Saturday, 17 October 2009

Without Fear -- Glaring Mistake?

On my flight from Bangalore to Delhi I finished reading the auto-biography of Gandhi and immediately picked up "Without Fear" -- a biography of Bhagat Singh by Kuldip Nayar. Apart from recounting the life stories of Bhagat Singh and his companions, the author tends to glorify the revolutionaries' role and importance, rather than let the readers form their own opinion.

One part of the book just seems plain wrong.

In page 64, when the author is recounting the details of the plans being set by the revolutionaries to bomb the legislative assembly, showcasing Bhagat Singh's frustrations, he writes:

... Bhagat Singh too was tired of violence being associated with them. Gandhi's description of them as 'irresponsible young men' irritated him.

Had Gandhi ever tried to sit around an evening fire with a peasant and tried to gauge what he thought? Had he spent a single evening in the company of a factory labourer and shared his views with him? The revolutionaries knew what the masses thought.

The two questions above, related to Gandhi, are posed rhetorically and are intended to make the reader believe that Gandhi didn't know the problems of peasants or the factory worker. Nothing could be farther from the truth.

Gandhi led successful Satyagrahs in Champaran and Kheda (for the rights of peasants), and the mill workers' strike in Ahmedabad (for the rights of factory laborers). In all these three places Gandhi was amongst the people, trying to understand them, helping them. The author also doesn't substantiate his statement that "The revolutionaries knew what the masses thought."

Deeply disappointed.

Update: I stand corrected. The two questions posed are actually derived from Bhagat Singh's article "The Philosophy of the Bomb" under the section "DO THE MASSES BELIEVE IN NON-VIOLENCE". Reproduced below to give the complete context.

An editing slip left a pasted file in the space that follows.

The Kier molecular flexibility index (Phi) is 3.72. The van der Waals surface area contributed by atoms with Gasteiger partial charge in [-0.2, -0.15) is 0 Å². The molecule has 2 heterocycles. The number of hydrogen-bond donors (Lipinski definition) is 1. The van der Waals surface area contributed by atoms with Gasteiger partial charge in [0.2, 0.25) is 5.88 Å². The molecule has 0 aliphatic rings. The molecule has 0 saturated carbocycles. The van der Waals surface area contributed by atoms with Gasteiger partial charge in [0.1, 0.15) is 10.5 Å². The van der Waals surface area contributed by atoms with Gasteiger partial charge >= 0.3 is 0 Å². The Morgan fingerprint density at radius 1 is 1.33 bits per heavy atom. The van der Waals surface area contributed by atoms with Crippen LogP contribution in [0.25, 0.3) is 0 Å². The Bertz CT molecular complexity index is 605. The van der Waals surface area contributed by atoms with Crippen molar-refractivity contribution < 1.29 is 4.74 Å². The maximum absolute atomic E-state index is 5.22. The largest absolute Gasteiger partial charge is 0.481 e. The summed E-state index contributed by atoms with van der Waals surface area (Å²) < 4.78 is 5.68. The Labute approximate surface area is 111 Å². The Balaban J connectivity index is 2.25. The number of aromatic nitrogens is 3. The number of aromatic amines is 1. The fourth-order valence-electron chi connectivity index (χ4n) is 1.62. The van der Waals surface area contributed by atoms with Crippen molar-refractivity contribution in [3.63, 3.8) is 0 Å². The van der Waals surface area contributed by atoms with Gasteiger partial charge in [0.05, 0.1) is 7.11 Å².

Gandhi has extended his tour limit to where a motorcar can take him, the practice of staying only with the richest people in the places visited, of spending most of his time on being complimented by his devotees in private and public, and of granting Darshan now and then to the illiterate masses whom he claims to understand so well, disqualifies him from claiming to know the mind of the masses.

No man can claim to know a people's mind by seeing them from the public platform and giving them Darshan and Updesh. He can at the most claim to have told the masses what he thinks about things. Has Gandhi, during recent years, mixed in the social life of the masses? Has he sat with the peasant round the evening fire and tried to know what he thinks? Has he passed a single evening in the company of a factory labourer and shared with him his vows? We have, and therefore we claim to know what the masses think.

We assure Gandhi that the average Indian, like the average human being, understands little of the fine theological niceties about Ahimsa and Loving one's enemy. The way of the world is like this. You have a friend: you love him, sometimes so much that you even die for him. You have an enemy: you shun him, you fight against him and, if possible, kill him.

As the section heading says, Bhagat Singh is trying to emphasize that the masses understand the means taken by the revolutionaries better than non-violence.

So yes, the questions related to Gandhi were thoughts of Bhagat Singh, but better context could have been provided by the author. I absolve the author of trying to mislead the reader, but still am skeptical of the charges made against Gandhi by Bhagat Singh.